Friday Nasiha: Fasting With Qur'an, Easy Obligations And Tools Of Hope

Friday Nasiha - Weekly Reminders for Successful Life
This week's Friday Nasiha gives advice on how to make Qur'an your focal point in Ramadan; why Prophet Muhammad ﷺ nurtured gentleness in Islam's obligations; and the power of the Tasmiyah - bismillah.

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Living the Qur'an
Centre of Life
Al Baqara, The Cow (Qur'an, 2:183)

"O you who have believed, decreed upon you is fasting as it was decreed upon those before you, that you may become righteous."
(Qur'an, 2:183)

Fasting, in one form or another, has always been an important and often necessary part of religious life, discipline and experience in every faith. As a means par excellence to come nearer to God, to discipline the self, to develop the strength to overcome the temptations of flesh, it needs no emphasis. Yet Islam turns fasting, as it does every other act of worship and devotion, into something different and unique, the life-giving centre of life.

How does it impart new meaning and force to Fasting?

Put simply: by prescribing for it the time of Ramadan. This may sound like making things too simplistic, or trivializing the important. But Ramadan is no trivial event. For it is the month ‘in which was sent down the Qur'an: the Guidance for mankind, with manifest truths of guidance and the Criterion [by which to judge the true and the false’ (Al-Baqarah 2:185). It was on a night in Ramadan that the last Divine message began to come down: ‘Read in the name of your Lord...’ (Al-`Alaq 96:1). That is why we must fast in Ramadan, says the Qur'an.

Ramadan therefore centres the entire discipline of Fasting on the Qur'an. The sole purpose is to prepare us for receiving the Divine guidance, for living the Qur'an, for witnessing the Truth and Justice that it perfects, for striving to make the word of God supreme.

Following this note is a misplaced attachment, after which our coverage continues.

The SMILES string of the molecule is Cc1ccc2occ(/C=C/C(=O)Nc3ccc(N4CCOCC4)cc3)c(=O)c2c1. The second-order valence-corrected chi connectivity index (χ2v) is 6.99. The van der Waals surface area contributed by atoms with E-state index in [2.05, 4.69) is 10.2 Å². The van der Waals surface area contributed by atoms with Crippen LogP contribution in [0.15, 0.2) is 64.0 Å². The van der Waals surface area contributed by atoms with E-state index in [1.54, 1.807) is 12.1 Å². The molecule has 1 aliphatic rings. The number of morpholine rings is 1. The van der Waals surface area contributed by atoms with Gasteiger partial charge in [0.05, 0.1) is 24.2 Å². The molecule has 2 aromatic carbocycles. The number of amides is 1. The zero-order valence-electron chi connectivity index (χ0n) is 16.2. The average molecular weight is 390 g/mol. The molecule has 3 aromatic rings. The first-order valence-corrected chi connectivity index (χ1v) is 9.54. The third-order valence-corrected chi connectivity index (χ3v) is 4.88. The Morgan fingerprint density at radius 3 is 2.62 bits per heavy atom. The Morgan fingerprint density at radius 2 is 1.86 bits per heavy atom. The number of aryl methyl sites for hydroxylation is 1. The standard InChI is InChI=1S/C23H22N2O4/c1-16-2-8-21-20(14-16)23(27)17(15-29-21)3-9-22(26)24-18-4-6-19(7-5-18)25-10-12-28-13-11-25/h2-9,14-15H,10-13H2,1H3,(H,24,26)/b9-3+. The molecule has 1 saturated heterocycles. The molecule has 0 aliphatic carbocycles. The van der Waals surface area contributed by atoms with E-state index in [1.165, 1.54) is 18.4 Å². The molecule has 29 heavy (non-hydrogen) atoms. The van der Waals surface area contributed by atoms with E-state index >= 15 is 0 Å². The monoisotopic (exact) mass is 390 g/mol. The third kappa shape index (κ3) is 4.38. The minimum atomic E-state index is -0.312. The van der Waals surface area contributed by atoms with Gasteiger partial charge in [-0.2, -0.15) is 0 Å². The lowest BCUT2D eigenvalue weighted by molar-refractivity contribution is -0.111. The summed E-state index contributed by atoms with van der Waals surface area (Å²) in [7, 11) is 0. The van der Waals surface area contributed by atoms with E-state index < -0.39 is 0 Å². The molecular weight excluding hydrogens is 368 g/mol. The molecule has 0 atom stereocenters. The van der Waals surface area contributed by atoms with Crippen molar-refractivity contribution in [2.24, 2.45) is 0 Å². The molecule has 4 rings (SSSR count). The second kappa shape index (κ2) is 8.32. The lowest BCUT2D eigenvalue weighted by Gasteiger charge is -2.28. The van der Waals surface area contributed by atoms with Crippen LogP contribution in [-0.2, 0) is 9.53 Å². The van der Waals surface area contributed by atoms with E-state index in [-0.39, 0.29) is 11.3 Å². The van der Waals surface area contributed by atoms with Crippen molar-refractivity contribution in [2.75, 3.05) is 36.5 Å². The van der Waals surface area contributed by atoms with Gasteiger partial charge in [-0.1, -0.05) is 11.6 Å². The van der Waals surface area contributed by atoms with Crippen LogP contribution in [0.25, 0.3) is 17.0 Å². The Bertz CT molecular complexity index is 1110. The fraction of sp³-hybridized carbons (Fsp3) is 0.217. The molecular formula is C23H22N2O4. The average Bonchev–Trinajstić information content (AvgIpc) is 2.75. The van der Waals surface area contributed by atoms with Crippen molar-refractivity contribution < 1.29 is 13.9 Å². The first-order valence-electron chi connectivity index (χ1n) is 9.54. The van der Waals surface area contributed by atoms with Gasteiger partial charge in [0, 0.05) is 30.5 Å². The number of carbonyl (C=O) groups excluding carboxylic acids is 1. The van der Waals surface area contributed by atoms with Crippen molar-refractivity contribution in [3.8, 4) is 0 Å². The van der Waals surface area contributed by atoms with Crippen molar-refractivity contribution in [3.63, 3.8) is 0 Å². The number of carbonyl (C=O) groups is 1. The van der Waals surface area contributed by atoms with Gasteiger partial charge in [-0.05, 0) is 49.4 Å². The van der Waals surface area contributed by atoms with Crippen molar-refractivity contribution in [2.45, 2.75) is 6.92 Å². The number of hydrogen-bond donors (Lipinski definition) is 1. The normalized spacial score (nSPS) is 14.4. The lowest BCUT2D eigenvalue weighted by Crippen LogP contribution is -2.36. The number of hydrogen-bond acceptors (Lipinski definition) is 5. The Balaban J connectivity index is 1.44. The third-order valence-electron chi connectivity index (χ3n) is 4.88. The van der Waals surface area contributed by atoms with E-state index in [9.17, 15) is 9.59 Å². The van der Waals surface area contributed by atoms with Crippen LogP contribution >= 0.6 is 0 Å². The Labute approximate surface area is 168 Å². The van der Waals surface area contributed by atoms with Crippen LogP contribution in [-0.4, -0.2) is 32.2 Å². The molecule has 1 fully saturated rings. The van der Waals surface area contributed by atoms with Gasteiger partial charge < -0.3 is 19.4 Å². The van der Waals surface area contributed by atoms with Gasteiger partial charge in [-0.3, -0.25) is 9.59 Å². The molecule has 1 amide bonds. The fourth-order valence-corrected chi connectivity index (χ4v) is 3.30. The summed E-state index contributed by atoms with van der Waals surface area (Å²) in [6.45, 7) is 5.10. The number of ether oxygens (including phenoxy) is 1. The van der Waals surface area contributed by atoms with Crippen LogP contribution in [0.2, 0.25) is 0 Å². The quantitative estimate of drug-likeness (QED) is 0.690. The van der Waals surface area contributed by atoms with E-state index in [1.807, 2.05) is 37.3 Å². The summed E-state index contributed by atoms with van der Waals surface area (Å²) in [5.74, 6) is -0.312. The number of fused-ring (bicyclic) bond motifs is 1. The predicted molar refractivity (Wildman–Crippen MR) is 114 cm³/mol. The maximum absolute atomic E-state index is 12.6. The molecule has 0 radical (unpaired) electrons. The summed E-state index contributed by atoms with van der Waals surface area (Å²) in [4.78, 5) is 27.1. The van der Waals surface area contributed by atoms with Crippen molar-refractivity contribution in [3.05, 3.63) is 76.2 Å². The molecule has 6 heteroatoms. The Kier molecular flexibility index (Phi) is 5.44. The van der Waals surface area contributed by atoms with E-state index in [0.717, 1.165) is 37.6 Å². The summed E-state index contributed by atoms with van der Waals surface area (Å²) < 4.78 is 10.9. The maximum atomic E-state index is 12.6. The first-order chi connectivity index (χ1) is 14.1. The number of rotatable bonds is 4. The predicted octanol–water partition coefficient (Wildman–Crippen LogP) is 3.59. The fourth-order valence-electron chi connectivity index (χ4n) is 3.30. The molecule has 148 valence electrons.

How is this purpose achieved?

The fruit of Fasting ought to be that rich inner and moral quality which the Qur'an calls taqwa. The most basic condition for being guided by the God, too, is taqwa. The significance is plain to see. Fasting, linked to Ramadan in which Allah’s guidance came down, generates a taqwa which becomes directed on the supreme goal of entering the world of the Qur'an and of living therein, instead of being a spiritual ecstasy to be frittered away in the delights of soul. It becomes the key with which can be unlocked all the doors leading to the blessings which the Qur'an has to offer; honour, prosperity and freedom from fear and anxiety in this-world; success, Paradise and God’s good pleasure in the life-to-come. No time for Fasting other than Ramadan could have made taqwa such a potent force.

More importantly, the fulfillment of being guided by the Qur'an comes about when we strive to discharge the mission it entrusts to us. For, having the Book of God — a weighty word — places on our shoulders a heavy responsibility: to hear is to make it heard, to know is to act, to have is to share, to say shahadah is to do shahadah. This means an unflinching pursuit to create a new self within us, and to create a new world of Quranic ideals outside us.

This is the sole purpose for which a new Ummah was created and charged with the mission of bringing man to God by witnessing to His guidance. Otherwise, when the Qur'an came, the world was not devoid of godly men who fasted, and stood in prayers before God, and wept.